The copolymer is a dispersed phase shown by the dark regions mainly at the edges of the polypropylene spherulites.

Handbook of Plastic Films

Orientation of crystals will direct the axes of the crystals, and correspondingly the crystaldependent properties, along the orientation or draw direction. Usually films are oriented, or drawn, in two orthogonal directions, called biaxial drawing, first parallel to the extrusion direction, then laterally.

Drawing in the extrusion direction involves cooling the melt until crystallisation takes place, then passing the film between rollers with increasing differential speed. The lateral drawing depends on the method of manufacture.

Plastics Technology Handbook

When the blown film process is used, orientation is provided during the blowing process. The cast film process requires a lateral drawing frame called a tenter. The edges of the film are grasped and the frame moves apart as the film moves forward. Orientation provides enhanced physical properties in the drawn directions.

When the film is biaxially drawn, the properties are greater in the direction that was drawn last [8]. The shear stress versus shear rate curve will be approximately linear except for very high molar mass.

The linear relationship is Newtonian. This means that at high shear rates, as experienced in processing, the viscosity. Technology of Polyolefin Film Production is high and so the force required for extrusion will be high.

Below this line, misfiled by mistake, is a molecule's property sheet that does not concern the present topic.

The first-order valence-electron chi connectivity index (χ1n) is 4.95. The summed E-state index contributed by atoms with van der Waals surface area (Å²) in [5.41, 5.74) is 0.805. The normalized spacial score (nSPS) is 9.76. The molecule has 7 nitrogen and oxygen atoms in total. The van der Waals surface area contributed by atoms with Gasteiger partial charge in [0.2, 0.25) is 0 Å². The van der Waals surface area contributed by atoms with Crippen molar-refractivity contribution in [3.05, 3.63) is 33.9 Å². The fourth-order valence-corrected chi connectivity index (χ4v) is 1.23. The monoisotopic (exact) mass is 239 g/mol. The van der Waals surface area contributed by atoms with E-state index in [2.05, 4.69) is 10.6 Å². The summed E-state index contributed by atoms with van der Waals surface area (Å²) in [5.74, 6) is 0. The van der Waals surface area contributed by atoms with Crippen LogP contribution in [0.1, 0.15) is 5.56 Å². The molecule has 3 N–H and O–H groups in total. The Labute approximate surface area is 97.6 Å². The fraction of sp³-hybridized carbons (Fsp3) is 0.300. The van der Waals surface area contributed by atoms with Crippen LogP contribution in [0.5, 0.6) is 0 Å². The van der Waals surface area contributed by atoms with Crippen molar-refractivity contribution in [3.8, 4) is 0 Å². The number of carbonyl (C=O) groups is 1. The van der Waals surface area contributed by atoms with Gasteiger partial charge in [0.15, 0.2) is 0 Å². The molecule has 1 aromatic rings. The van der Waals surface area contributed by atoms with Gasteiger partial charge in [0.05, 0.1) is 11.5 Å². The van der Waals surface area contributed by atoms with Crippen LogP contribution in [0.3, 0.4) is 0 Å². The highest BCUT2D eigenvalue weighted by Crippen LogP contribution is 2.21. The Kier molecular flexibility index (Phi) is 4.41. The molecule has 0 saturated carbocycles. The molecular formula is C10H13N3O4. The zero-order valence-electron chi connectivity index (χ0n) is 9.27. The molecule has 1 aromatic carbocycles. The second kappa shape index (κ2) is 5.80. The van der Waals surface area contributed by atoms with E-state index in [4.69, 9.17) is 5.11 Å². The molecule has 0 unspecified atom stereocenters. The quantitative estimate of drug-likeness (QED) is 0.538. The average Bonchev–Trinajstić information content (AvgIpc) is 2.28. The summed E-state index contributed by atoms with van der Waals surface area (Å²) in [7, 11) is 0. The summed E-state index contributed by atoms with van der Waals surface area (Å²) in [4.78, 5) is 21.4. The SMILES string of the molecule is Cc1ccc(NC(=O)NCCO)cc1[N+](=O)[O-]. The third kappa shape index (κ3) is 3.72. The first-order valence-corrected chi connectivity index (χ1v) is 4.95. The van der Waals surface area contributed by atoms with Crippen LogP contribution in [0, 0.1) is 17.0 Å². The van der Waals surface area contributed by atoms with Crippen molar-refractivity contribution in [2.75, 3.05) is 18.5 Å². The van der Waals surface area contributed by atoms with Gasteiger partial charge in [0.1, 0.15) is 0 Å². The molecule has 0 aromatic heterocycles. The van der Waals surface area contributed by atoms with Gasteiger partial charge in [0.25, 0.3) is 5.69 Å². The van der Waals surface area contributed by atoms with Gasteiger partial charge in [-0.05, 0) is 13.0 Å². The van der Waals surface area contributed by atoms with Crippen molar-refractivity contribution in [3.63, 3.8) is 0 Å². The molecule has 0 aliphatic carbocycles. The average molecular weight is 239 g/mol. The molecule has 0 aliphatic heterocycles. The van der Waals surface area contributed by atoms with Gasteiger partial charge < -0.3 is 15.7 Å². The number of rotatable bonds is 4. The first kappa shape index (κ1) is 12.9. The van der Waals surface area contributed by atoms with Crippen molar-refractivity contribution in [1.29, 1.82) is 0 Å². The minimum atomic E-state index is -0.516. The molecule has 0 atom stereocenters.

Another problem is that the viscosity at low shear rates is not increased. This zero-shear viscosity is related to the melt strength of the polymer. If the melt strength is low, the molten film may rupture as it emerges from the extruder as a tube that is then rapidly expanded by a gas pressure. High melt strength is required to resist rupture and create a dimensionally stable bubble. The melt strength is less critical in the cast film process, although the film must remain stable until it reaches the cooling rollers.

The force required for extrusion will still be a problem, since more energy will be needed to extrude a particular mass of polymer, and this will require more electricity and a more powerful extruder motor.

HDPE has high tensile strength, but low impact and tear strengths, so damage during processing by tearing is a potential problem. They have improved toughness compared with HDPE. Though they have short branching comparable with LDPE, they do not have long branches.

The lack of long branches decreases their shear-thinning rheological characteristics compared with LDPE and so processing is not as efficient. They are often blended with LDPE since the long branches enhance processing.

They have greater tensile strength than LDPE, but, with their higher crystallinity, they are less transparent. Short branches are not important in the rheology.

These polymers will have essentially Newtonian behaviour. Polymers with very high molar mass have more pronounced shear thinning, though entanglements between only the main chains are not as effective as between several long chains such as when long branches are present.

LDPE is shear thinning, so that the power required for extrusion at typical high shear rates is less than proportional to the shear rate.

This makes extrusion of LDPE more. At low shear rates, the viscosity rises significantly, so the zero-shear viscosity, or melt strength, is high. LDPE has better bubble strength in the blown film process, so that resistance to bursting and bubble stability are greater prior to solidification. In the cast film process, the film will be stable in the molten state between the extrusion die and the cold rollers. The long branches provide more intermolecular entanglements when the shear rate is low.